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Grassland String Band’s Expansive Sound: ‘Amerigrass’ Group Continues Melding Influences on Fourth Album

Crossing generations and genres, Grassland String Band has spent the last decade steadily expanding its signature “Amerigrass” sound. Slated for release on Aug. 26, the band’s new album Grassland (Still Not A) String Band covers a lot of territory stylistically, but remains cohesive by embracing the variety of influences and ideas brought to the table by its band members. With multiple vocalists and impressive instrumentation, everyone’s given time for their talents to shine through.

“Stylistically, we’ve been a hard band to describe,” says founding member Jody Daniels. “We’re definitely not bluegrass, and we’ve never actually been a string band, as our name suggested, hence the title of our new album. We aren’t defined by any specific genre; we’re an Americana hybrid of folk, jazz, bluegrass, gospel and country, and everybody in Grassland comes from different influences.”

The majority of Grassland’s players are formally trained with academic backgrounds in music—and it shows. Drummer Todd Ferguson, electric guitarist Bo Hembree, acoustic guitarist Leanne Daniels, bassist Given Graber and fiddle player Adam Poulin all studied music during college. Jody Daniels (banjo, mandolin) and Jason Badia (acoustic guitar) both have degrees in English literature, which comes in very handy for shaping rhyme, meter and structure. 

Grassland’s roots trace back to 2013, when Jody formed a bluegrass duo with mandolin player Michael Lesousky, who continued playing in the band until 2017. Members have come and gone over the years, but the group really hit a new stride when one of Jody’s two daughters, Leanne, officially joined. 

Growing up in Athens, Leanne had her own musical outlet as a saxophonist and drum major in the marching band at Cedar Shoals High School. Expressing an interest in singing and writing from an early age, she spent a lot of time around Jody as he worked on music, and it wasn’t long before she began stepping on stage to join his band as a guest. Eventually, her talent and patience won out, and Jody put aside any apprehensions he might have had about balancing the dynamics of being both a father and bandmate.

“In 2019, she opened a show for Grassland as a solo act, and I remember a good friend of mine telling me that Leanne should be our singer, affirming what I already knew,” says Jody. “The rest of the band agreed. From that day forward, she’s been a highlight of the band. We all sing and share the stage, but Leanne stands out. She is a great singer. As a dad I’m very proud, and as a bandmate I enjoy every moment of our time together. We stand next to each other on stage, and the only negative is that she’s taller than me, especially when she wears heels.”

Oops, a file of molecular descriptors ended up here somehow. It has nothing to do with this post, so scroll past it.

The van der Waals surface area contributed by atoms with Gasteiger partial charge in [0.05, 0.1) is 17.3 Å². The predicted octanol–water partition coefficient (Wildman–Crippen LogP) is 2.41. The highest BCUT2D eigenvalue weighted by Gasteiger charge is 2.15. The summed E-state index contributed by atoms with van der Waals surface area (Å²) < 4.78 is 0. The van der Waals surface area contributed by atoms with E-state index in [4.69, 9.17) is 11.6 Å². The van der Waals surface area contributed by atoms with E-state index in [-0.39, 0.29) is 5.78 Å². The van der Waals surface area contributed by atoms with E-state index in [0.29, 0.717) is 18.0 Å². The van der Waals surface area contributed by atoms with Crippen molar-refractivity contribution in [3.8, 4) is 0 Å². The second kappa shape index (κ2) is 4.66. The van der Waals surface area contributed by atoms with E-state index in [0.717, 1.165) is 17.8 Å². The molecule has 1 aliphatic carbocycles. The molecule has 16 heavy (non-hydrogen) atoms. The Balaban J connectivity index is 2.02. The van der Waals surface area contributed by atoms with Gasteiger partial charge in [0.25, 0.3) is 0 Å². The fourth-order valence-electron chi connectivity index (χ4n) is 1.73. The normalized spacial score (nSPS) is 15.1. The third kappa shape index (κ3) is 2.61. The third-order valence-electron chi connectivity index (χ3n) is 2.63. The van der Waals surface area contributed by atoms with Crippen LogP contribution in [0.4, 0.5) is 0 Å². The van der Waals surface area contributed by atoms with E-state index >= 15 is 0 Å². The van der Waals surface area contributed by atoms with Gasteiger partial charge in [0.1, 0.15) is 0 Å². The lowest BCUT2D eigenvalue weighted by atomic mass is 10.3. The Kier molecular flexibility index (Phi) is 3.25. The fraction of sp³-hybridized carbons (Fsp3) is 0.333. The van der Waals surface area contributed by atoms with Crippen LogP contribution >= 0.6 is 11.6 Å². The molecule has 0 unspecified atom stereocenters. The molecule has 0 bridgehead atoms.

Photo by Jamie DeRevere and painting by Leanne Daniels

Jody, Leanne and Badia divide most of the songwriting, generally working independently before bringing song ideas to the rest of the group to flesh out. The generational range between members results in music that can appeal to all ages in return. 

“We do span several generations, which puts the band’s experiences and emotions at different places in this journey,” says Jody. “It affects our songwriting for sure. I’m the oldest, so I tend to look back when I write and I can be a bit preachy. Leanne and Jason write more in the present. But we can cover a lot of subject matter because of that. As a result, our audiences often mirror that same span of generations.”

Grassland (Still Not A) String Band is the group’s fourth album, and the first in six years since the 2016 release of The Echo Mountain Sessions. Started in late 2019, the album was engineered and produced by John Keane (R.E.M., Indigo Girls, Widespread Panic), who also makes guest appearances throughout the tracks on pedal steel and strings. 

The album touches on a variety of lyrical subjects: independence on album opener “Lipstick & Tattoos,” escaping domestic abuse on “Driving This Car,” personal struggle on “Running From Myself” and personal triumph on “Running Like I’m Standing Still.” Featuring keys and Hammond B3 organ by Randall Bramblett, “Love is Love” is an anthem on equality that addresses religious naysayers with gospel-soaked swells of melody. “Fool’s Day” is a dark and stormy track that represents the band’s cowboy boot-stomping energy and its ability to let the violin and guitar take on expressive voices of their own.

Though encountering the pandemic pitfalls of shuttered venues and recording delays, the band creatively took advantage of its downtime to write a nine-song concept album set in the 1860s West. Co-developed by Badia and Leanne, the storyline centers around a barmaid called “The Widow” who takes revenge after being betrayed. Each bandmate has a character role—a bandit, undertaker, banker, judge, preacher and marshal—and the band plans to perform it live as a costumed show, then begin recording next year. 

Separate from the concept album, the band has also accumulated enough material to begin planning for another full-length. Several of those new songs will be unveiled during the album release show for Grassland (Still Not A) String Band at Hendershot’s Coffee on Aug. 27. 

WHO: Grassland String Band, Diablo Sandwhich and the Dr. Peppers
WHEN: Saturday, Aug. 27, 7 p.m. (doors), 8 p.m. (show)
WHERE: Hendershot’s Coffee
HOW MUCH: $12 (adv.), $15